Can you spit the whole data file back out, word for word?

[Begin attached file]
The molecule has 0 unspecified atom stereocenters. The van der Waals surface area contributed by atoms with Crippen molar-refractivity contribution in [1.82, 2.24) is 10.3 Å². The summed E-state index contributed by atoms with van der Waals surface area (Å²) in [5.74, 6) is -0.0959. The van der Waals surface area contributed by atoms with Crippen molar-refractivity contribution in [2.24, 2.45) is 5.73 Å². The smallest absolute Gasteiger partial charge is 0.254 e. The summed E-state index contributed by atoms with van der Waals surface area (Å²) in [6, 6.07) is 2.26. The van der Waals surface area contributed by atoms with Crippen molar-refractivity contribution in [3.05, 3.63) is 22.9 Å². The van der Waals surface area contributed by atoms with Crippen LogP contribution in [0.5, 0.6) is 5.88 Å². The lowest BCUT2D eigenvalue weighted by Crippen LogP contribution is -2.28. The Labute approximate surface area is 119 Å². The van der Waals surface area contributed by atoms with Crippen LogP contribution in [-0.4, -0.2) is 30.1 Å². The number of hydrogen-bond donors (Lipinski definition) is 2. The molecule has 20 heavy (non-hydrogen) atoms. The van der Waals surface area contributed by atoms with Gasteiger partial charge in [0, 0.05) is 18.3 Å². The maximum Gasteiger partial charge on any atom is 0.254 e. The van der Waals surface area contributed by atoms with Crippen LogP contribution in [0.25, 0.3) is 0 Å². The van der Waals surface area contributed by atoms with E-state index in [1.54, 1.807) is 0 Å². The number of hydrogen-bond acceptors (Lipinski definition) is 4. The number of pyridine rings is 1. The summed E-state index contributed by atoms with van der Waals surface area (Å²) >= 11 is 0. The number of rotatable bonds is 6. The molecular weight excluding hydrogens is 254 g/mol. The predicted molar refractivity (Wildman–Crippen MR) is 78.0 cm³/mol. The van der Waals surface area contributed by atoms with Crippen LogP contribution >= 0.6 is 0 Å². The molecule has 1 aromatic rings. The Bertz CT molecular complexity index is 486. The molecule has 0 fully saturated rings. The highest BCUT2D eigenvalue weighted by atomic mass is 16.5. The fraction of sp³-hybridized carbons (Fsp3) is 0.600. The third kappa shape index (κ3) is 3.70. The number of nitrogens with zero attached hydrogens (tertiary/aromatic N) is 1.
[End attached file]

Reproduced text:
The molecule has 0 unspecified atom stereocenters. The van der Waals surface area contributed by atoms with Crippen molar-refractivity contribution in [1.82, 2.24) is 10.3 Å². The summed E-state index contributed by atoms with van der Waals surface area (Å²) in [5.74, 6) is -0.0959. The van der Waals surface area contributed by atoms with Crippen molar-refractivity contribution in [2.24, 2.45) is 5.73 Å². The smallest absolute Gasteiger partial charge is 0.254 e. The summed E-state index contributed by atoms with van der Waals surface area (Å²) in [6, 6.07) is 2.26. The van der Waals surface area contributed by atoms with Crippen molar-refractivity contribution in [3.05, 3.63) is 22.9 Å². The van der Waals surface area contributed by atoms with Crippen LogP contribution in [0.5, 0.6) is 5.88 Å². The lowest BCUT2D eigenvalue weighted by Crippen LogP contribution is -2.28. The Labute approximate surface area is 119 Å². The van der Waals surface area contributed by atoms with Crippen LogP contribution in [-0.4, -0.2) is 30.1 Å². The number of hydrogen-bond donors (Lipinski definition) is 2. The molecule has 20 heavy (non-hydrogen) atoms. The van der Waals surface area contributed by atoms with Gasteiger partial charge in [0, 0.05) is 18.3 Å². The maximum Gasteiger partial charge on any atom is 0.254 e. The van der Waals surface area contributed by atoms with Crippen LogP contribution in [0.25, 0.3) is 0 Å². The van der Waals surface area contributed by atoms with E-state index in [1.54, 1.807) is 0 Å². The number of hydrogen-bond acceptors (Lipinski definition) is 4. The number of pyridine rings is 1. The summed E-state index contributed by atoms with van der Waals surface area (Å²) >= 11 is 0. The number of rotatable bonds is 6. The molecular weight excluding hydrogens is 254 g/mol. The predicted molar refractivity (Wildman–Crippen MR) is 78.0 cm³/mol. The van der Waals surface area contributed by atoms with Crippen LogP contribution >= 0.6 is 0 Å². The molecule has 1 aromatic rings. The Bertz CT molecular complexity index is 486. The molecule has 0 fully saturated rings. The highest BCUT2D eigenvalue weighted by atomic mass is 16.5. The fraction of sp³-hybridized carbons (Fsp3) is 0.600. The third kappa shape index (κ3) is 3.70. The number of nitrogens with zero attached hydrogens (tertiary/aromatic N) is 1.